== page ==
Other People Are Reading
Basal Metabolic Rate
Basal metabolic rate is the energy required per day to maintain bodily processes in the absence of having to do work or actively regulate body temperature. It is the largest expenditure in practice, accounting for around 70 percent of the body's total energy expenditure, though this depends greatly on the level of activity. Energy is required to maintain muscle mass, even when at rest, so weight training that does not directly consume much energy can increase the basal metabolism, and so can aid in fat loss. The basal metabolic rate in calories needed per day can be calculated from weight, height, and age using online tools, or as follows: multiply your weight in kilograms by 10 and add 6.25 times your height in centimeters. Then subtract 5 times your age in years and then subtract 166 if you are female or add 5 if you are male. This is according to the newer Mifflin-St.-Jeor formula. Older formulas, such as the Harris-Benedict formula, give slightly different numbers.
Total Energy Expenditure
The total energy expenditure is calculated from the basal metabolic rate by multiplication by an activity factor to account for the additional energy spent due to physical activity. The activity factor is always greater than one, as nobody can be in a permanent resting state. To obtain the total energy expenditure, multiply your basal metabolic rate by the appropriate factor reflecting your level of exercise: sedentary is 1.2, lightly active is 1.375, moderately active is 1.55 and very active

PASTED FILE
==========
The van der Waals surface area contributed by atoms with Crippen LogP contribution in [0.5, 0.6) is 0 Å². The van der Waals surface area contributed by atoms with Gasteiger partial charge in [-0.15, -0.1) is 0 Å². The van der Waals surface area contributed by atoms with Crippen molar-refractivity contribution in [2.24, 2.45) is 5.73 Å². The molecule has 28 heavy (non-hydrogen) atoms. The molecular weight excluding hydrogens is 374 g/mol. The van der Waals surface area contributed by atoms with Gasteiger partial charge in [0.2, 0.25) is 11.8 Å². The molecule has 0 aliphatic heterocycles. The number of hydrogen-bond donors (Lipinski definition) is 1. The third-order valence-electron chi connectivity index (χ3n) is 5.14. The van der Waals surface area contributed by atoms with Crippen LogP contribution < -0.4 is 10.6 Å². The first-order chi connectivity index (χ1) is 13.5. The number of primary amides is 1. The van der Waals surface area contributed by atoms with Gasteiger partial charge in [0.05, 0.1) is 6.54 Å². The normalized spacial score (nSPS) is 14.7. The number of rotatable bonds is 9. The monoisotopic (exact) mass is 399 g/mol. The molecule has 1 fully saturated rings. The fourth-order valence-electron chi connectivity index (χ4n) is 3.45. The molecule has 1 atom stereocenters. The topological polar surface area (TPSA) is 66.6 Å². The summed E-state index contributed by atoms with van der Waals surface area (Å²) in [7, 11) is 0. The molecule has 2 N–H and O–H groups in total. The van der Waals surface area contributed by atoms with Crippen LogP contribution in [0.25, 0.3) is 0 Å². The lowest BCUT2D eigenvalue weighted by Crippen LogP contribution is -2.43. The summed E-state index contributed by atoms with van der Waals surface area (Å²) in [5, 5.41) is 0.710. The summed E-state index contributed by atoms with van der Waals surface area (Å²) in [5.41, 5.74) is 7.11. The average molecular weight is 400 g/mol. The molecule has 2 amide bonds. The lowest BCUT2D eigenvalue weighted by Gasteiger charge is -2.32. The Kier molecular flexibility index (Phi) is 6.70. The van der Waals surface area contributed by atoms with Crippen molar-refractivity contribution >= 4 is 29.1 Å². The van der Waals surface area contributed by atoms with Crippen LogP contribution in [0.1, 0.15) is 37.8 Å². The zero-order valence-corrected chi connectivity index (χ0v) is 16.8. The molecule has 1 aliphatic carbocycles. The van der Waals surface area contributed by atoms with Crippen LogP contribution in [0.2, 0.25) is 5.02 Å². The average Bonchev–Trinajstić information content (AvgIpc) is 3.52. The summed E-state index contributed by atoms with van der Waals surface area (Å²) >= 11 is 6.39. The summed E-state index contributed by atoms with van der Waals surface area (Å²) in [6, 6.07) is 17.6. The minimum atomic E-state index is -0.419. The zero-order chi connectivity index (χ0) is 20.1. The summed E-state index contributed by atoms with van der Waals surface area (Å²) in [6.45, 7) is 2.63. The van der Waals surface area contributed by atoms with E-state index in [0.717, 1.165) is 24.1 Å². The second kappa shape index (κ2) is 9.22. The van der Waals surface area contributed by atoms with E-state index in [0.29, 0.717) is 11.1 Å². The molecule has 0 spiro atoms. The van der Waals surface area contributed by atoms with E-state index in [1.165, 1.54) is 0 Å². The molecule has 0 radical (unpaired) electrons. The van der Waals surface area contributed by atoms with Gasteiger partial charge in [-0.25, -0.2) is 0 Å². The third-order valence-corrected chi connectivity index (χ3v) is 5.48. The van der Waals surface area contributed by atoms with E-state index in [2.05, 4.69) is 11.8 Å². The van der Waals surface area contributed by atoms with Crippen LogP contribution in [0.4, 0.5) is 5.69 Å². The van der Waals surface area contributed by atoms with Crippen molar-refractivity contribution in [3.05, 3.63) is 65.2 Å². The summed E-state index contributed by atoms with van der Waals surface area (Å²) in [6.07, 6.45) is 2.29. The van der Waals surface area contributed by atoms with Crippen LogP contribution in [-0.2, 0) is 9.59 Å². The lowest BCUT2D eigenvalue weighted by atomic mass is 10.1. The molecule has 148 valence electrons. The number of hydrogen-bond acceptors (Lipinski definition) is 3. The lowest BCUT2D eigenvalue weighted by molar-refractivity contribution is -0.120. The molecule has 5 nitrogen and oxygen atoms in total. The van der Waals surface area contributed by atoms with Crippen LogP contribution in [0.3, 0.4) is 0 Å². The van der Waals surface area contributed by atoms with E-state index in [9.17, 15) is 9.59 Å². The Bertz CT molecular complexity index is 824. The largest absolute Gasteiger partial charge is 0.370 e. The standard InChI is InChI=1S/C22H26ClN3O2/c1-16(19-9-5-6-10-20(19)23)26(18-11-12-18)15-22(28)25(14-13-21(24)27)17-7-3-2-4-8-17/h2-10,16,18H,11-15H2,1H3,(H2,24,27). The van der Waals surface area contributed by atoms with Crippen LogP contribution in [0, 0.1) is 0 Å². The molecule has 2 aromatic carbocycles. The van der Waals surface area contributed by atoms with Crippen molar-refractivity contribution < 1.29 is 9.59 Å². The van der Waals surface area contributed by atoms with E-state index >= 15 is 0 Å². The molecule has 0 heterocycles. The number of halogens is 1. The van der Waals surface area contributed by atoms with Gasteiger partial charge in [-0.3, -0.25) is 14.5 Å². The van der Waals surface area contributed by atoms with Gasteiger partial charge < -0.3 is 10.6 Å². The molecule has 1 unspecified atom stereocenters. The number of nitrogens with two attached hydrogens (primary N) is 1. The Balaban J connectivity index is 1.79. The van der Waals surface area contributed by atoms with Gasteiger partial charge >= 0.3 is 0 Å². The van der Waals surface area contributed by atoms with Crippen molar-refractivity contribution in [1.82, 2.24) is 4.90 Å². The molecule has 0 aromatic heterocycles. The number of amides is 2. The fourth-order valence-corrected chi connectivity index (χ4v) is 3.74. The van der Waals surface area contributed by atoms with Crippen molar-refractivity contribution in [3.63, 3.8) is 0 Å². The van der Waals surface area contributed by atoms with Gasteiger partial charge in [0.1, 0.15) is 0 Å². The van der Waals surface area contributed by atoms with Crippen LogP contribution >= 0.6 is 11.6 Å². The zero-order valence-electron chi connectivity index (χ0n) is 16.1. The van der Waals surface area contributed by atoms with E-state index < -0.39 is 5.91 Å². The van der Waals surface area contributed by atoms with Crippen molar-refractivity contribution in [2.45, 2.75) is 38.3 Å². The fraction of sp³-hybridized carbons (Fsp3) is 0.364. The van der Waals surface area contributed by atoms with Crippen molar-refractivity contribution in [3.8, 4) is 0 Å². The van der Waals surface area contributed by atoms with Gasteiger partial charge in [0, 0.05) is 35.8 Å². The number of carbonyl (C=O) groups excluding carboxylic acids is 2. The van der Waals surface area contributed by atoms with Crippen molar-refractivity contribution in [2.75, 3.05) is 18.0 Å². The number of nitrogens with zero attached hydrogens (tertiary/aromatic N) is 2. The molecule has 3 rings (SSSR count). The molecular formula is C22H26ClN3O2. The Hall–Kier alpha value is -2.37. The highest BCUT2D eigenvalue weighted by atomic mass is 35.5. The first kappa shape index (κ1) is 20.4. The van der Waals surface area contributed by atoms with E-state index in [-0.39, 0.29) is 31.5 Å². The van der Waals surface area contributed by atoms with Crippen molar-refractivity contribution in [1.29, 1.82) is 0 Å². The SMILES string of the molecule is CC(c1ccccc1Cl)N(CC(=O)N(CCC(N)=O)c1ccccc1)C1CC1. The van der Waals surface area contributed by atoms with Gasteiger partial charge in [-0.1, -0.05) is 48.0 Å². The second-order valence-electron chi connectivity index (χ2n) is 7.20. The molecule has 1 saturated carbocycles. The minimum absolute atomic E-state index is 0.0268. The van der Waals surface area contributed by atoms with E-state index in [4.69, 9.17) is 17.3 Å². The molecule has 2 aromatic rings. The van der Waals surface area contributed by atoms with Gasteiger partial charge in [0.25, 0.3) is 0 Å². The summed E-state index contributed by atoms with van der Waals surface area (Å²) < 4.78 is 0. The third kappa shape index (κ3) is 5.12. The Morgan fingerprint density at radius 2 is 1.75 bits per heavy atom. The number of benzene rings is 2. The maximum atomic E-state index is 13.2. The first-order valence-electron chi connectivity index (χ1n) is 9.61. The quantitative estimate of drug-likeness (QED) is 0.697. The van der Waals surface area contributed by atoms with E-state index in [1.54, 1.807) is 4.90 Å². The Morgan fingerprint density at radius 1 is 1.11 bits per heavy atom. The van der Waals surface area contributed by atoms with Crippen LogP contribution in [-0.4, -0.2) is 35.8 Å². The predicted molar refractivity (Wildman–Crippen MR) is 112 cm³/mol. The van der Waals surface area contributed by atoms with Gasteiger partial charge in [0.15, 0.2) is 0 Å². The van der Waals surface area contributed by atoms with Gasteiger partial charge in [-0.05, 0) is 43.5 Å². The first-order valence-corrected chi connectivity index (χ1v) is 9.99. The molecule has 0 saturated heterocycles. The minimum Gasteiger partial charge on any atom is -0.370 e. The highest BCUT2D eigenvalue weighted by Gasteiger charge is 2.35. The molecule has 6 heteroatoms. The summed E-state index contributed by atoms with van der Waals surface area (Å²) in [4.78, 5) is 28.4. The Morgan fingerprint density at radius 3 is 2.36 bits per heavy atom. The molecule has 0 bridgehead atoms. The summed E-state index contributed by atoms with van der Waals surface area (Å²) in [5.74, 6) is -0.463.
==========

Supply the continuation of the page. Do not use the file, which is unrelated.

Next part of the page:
is 1.725. For extremely active use 1.9. "Lightly active" corresponds to someone who occasionally exercises, "moderately active" means regular exercise, "very active" means an hour of intense exercise every day, and "extremely active" means multiple hours of intense exercise per day, which would include professional athletes.
Energy Balance Principle
The value of knowing your total energy expenditure is that it can help you lose weight based on the principle of energy balance. Excess body fat is basically stored energy that can be used by the body as needed. In order to lose weight it is necessary to achieve an energy deficit, where the total energy expenditure of the body exceeds energy taken in the form of food and beverages. The deficit has to be made up somehow, so body fat is burned, leading to weight loss.
A 2012 controlled study by Ebbeling et al. in the Journal of the American Medical Association demonstrated that the caloric value of diets alone may not be the sole determinate of weight loss, as dietary composition can affect the basal metabolism differently, even if the consumed calories -- the most-often-used measure of energy -- are the same. Diets low in fat may cause a lower basal metabolic rate, smaller calorie deficit and less weight loss than diets that contain a higher percentage of fat. Extreme calorie restriction can result in the body going into "starvation mode," in which the basal metabolic rate is substantially reduced, also curtailing weight loss compared to what would otherwise be expected.